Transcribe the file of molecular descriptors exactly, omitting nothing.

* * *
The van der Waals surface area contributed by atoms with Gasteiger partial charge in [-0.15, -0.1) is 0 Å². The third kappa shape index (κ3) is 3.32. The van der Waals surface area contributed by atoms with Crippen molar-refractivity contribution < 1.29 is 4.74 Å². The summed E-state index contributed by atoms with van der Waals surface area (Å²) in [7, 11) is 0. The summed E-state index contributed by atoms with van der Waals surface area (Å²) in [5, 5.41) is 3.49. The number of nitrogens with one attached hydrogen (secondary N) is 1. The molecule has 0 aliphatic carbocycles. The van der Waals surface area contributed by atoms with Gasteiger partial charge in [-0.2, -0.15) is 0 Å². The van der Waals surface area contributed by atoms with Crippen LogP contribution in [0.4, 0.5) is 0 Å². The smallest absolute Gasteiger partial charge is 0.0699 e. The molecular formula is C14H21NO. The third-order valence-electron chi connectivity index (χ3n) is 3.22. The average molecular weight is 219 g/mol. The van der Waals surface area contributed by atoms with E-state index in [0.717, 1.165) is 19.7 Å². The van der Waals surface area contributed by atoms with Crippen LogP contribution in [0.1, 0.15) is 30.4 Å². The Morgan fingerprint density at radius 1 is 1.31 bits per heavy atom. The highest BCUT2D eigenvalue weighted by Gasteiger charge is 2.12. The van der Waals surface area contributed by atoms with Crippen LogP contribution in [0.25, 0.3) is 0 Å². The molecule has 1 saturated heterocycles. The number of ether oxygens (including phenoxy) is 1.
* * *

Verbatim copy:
The van der Waals surface area contributed by atoms with Gasteiger partial charge in [-0.15, -0.1) is 0 Å². The third kappa shape index (κ3) is 3.32. The van der Waals surface area contributed by atoms with Crippen molar-refractivity contribution < 1.29 is 4.74 Å². The summed E-state index contributed by atoms with van der Waals surface area (Å²) in [7, 11) is 0. The summed E-state index contributed by atoms with van der Waals surface area (Å²) in [5, 5.41) is 3.49. The number of nitrogens with one attached hydrogen (secondary N) is 1. The molecule has 0 aliphatic carbocycles. The van der Waals surface area contributed by atoms with Gasteiger partial charge in [-0.2, -0.15) is 0 Å². The van der Waals surface area contributed by atoms with Crippen LogP contribution in [0.4, 0.5) is 0 Å². The smallest absolute Gasteiger partial charge is 0.0699 e. The molecular formula is C14H21NO. The third-order valence-electron chi connectivity index (χ3n) is 3.22. The average molecular weight is 219 g/mol. The van der Waals surface area contributed by atoms with E-state index in [0.717, 1.165) is 19.7 Å². The van der Waals surface area contributed by atoms with Crippen LogP contribution in [0.1, 0.15) is 30.4 Å². The Morgan fingerprint density at radius 1 is 1.31 bits per heavy atom. The highest BCUT2D eigenvalue weighted by Gasteiger charge is 2.12. The van der Waals surface area contributed by atoms with Crippen LogP contribution in [0.25, 0.3) is 0 Å². The molecule has 1 saturated heterocycles. The number of ether oxygens (including phenoxy) is 1.